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‘I shall go on collecting until I die’

The charitable giving of Sir Paul Getty always had a deliciously quirky element to it – one thinks of the elegant replacement of the hideous old Mound Stand at Lord’s, the funding of the National Film Archive’s work in housing and restoring their immense collection of historic films, the saving of the Mappa Mundi and

Killing time

There have been far more hangings in British prisons since the abolition of the death penalty than ever there were before. I suspect – though of course I cannot actually prove – that in the old days of what was affectionately known as the topping shed the infrequent official executions acted as a kind of

With friends like these. . .

One hundred years ago, on 1 May 1903, King Edward VII arrived in Paris on the last stop of a European tour. It had already sparked some controversy: His Majesty’s Protestant subjects were not happy that he had dropped in at the Vatican to see the 93-year-old Pope, Leo XIII. What came next, however, was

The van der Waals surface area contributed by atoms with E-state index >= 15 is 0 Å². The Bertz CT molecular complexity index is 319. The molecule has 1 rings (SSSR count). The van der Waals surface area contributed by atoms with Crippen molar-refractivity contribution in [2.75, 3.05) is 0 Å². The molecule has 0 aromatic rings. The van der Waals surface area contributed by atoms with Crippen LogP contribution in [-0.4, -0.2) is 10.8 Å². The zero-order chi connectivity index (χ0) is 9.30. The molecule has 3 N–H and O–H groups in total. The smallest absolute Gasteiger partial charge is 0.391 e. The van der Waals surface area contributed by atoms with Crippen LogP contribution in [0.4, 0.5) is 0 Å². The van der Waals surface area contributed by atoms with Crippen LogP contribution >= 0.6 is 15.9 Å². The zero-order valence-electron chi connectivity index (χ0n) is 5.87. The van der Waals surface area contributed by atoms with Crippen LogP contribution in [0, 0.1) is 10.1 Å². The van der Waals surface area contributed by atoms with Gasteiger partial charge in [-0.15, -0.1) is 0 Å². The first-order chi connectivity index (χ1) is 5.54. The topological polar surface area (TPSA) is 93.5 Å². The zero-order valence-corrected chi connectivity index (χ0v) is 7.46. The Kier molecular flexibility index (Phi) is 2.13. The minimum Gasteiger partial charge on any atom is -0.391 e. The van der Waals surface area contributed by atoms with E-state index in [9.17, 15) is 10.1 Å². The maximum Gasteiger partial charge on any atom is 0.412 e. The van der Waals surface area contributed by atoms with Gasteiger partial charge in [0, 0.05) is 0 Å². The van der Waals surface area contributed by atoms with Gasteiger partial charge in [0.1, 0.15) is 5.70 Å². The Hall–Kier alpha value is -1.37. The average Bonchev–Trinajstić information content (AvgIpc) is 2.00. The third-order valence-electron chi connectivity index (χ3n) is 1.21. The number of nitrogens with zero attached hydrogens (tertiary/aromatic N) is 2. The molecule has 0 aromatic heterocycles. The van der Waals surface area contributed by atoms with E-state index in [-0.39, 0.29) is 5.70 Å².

Is green the new blue?

Phew! Made it! Just in time, mind. And not without a rather costly rearrangement of the flights back from the Far East, I might add. And a holiday cut short as a result of a lamentable slip of the memory. But all worth it, in the end. Like you, I suspect, I couldn’t have lived

Hoon: we have to find those weapons

We could go and invade some country none of us has yet thought of and destroy the regime there while leaving the rest of the country intact. That is not quite how Geoff Hoon, the Defence Secretary, put it when I interviewed him on Monday afternoon in the presence of three members of his staff,

The fear, the squalor …and the hope

Baghdad We could tell something was up as soon as we approached the petrol station. There was an American tank parked amid a big crowd of jerrycan-toting Iraqis. Unusually, the soldiers were down and walking around, guns at the ready. Then I heard shouting and saw the Americans using their carbines like staves to push